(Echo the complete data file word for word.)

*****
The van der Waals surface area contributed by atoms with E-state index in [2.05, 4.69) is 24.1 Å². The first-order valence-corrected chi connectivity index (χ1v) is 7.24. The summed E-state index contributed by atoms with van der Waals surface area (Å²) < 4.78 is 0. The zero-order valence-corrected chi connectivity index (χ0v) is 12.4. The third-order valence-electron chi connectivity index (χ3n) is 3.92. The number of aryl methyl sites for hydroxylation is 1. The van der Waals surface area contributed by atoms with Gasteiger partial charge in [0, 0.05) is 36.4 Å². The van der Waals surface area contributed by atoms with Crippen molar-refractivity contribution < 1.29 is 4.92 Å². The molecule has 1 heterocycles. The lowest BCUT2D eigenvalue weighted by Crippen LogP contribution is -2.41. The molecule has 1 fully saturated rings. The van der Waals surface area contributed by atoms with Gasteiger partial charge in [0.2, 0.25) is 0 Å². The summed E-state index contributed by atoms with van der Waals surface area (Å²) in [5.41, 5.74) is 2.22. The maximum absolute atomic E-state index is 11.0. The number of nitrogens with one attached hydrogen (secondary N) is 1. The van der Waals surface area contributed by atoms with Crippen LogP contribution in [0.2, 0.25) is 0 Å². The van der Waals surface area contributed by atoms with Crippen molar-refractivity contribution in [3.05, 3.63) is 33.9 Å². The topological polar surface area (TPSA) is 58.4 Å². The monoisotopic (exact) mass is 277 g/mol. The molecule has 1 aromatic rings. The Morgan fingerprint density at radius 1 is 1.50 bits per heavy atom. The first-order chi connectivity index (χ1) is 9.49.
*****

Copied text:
The van der Waals surface area contributed by atoms with E-state index in [2.05, 4.69) is 24.1 Å². The first-order valence-corrected chi connectivity index (χ1v) is 7.24. The summed E-state index contributed by atoms with van der Waals surface area (Å²) < 4.78 is 0. The zero-order valence-corrected chi connectivity index (χ0v) is 12.4. The third-order valence-electron chi connectivity index (χ3n) is 3.92. The number of aryl methyl sites for hydroxylation is 1. The van der Waals surface area contributed by atoms with Gasteiger partial charge in [0, 0.05) is 36.4 Å². The van der Waals surface area contributed by atoms with Crippen molar-refractivity contribution < 1.29 is 4.92 Å². The molecule has 1 heterocycles. The lowest BCUT2D eigenvalue weighted by Crippen LogP contribution is -2.41. The molecule has 1 fully saturated rings. The van der Waals surface area contributed by atoms with Gasteiger partial charge in [0.2, 0.25) is 0 Å². The summed E-state index contributed by atoms with van der Waals surface area (Å²) in [5.41, 5.74) is 2.22. The maximum absolute atomic E-state index is 11.0. The number of nitrogens with one attached hydrogen (secondary N) is 1. The van der Waals surface area contributed by atoms with Crippen LogP contribution in [0.2, 0.25) is 0 Å². The van der Waals surface area contributed by atoms with Crippen molar-refractivity contribution in [3.05, 3.63) is 33.9 Å². The topological polar surface area (TPSA) is 58.4 Å². The monoisotopic (exact) mass is 277 g/mol. The molecule has 1 aromatic rings. The Morgan fingerprint density at radius 1 is 1.50 bits per heavy atom. The first-order chi connectivity index (χ1) is 9.49.